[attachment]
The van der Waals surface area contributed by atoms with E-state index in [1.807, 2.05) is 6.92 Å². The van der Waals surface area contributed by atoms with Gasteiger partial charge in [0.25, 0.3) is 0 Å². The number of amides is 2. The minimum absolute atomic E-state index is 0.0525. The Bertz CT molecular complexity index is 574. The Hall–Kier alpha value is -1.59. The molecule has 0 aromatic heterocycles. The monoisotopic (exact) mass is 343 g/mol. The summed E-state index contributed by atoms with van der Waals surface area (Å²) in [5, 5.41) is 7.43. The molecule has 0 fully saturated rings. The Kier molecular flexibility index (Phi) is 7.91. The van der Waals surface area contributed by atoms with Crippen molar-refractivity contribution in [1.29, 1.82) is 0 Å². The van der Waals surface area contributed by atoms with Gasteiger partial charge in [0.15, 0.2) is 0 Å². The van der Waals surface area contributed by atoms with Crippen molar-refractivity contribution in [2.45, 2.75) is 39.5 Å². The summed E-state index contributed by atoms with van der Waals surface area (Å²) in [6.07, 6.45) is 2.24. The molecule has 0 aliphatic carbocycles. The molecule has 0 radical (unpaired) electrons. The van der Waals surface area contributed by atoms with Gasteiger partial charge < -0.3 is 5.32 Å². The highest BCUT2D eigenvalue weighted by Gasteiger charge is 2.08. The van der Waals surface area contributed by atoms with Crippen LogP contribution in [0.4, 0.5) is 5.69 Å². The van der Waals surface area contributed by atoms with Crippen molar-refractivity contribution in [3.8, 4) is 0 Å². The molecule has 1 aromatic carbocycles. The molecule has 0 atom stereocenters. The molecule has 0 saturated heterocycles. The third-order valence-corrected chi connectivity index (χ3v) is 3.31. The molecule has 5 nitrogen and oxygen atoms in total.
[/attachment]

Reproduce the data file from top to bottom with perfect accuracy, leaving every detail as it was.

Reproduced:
The van der Waals surface area contributed by atoms with E-state index in [1.807, 2.05) is 6.92 Å². The van der Waals surface area contributed by atoms with Gasteiger partial charge in [0.25, 0.3) is 0 Å². The number of amides is 2. The minimum absolute atomic E-state index is 0.0525. The Bertz CT molecular complexity index is 574. The Hall–Kier alpha value is -1.59. The molecule has 0 aromatic heterocycles. The monoisotopic (exact) mass is 343 g/mol. The summed E-state index contributed by atoms with van der Waals surface area (Å²) in [5, 5.41) is 7.43. The molecule has 0 fully saturated rings. The Kier molecular flexibility index (Phi) is 7.91. The van der Waals surface area contributed by atoms with Crippen molar-refractivity contribution in [1.29, 1.82) is 0 Å². The van der Waals surface area contributed by atoms with Gasteiger partial charge in [0.15, 0.2) is 0 Å². The van der Waals surface area contributed by atoms with Crippen molar-refractivity contribution in [2.45, 2.75) is 39.5 Å². The summed E-state index contributed by atoms with van der Waals surface area (Å²) in [6.07, 6.45) is 2.24. The molecule has 0 aliphatic carbocycles. The molecule has 0 radical (unpaired) electrons. The van der Waals surface area contributed by atoms with Gasteiger partial charge < -0.3 is 5.32 Å². The highest BCUT2D eigenvalue weighted by Gasteiger charge is 2.08. The van der Waals surface area contributed by atoms with Crippen LogP contribution in [0.4, 0.5) is 5.69 Å². The van der Waals surface area contributed by atoms with Crippen molar-refractivity contribution in [3.8, 4) is 0 Å². The molecule has 1 aromatic carbocycles. The molecule has 0 atom stereocenters. The molecule has 0 saturated heterocycles. The third-order valence-corrected chi connectivity index (χ3v) is 3.31. The molecule has 5 nitrogen and oxygen atoms in total.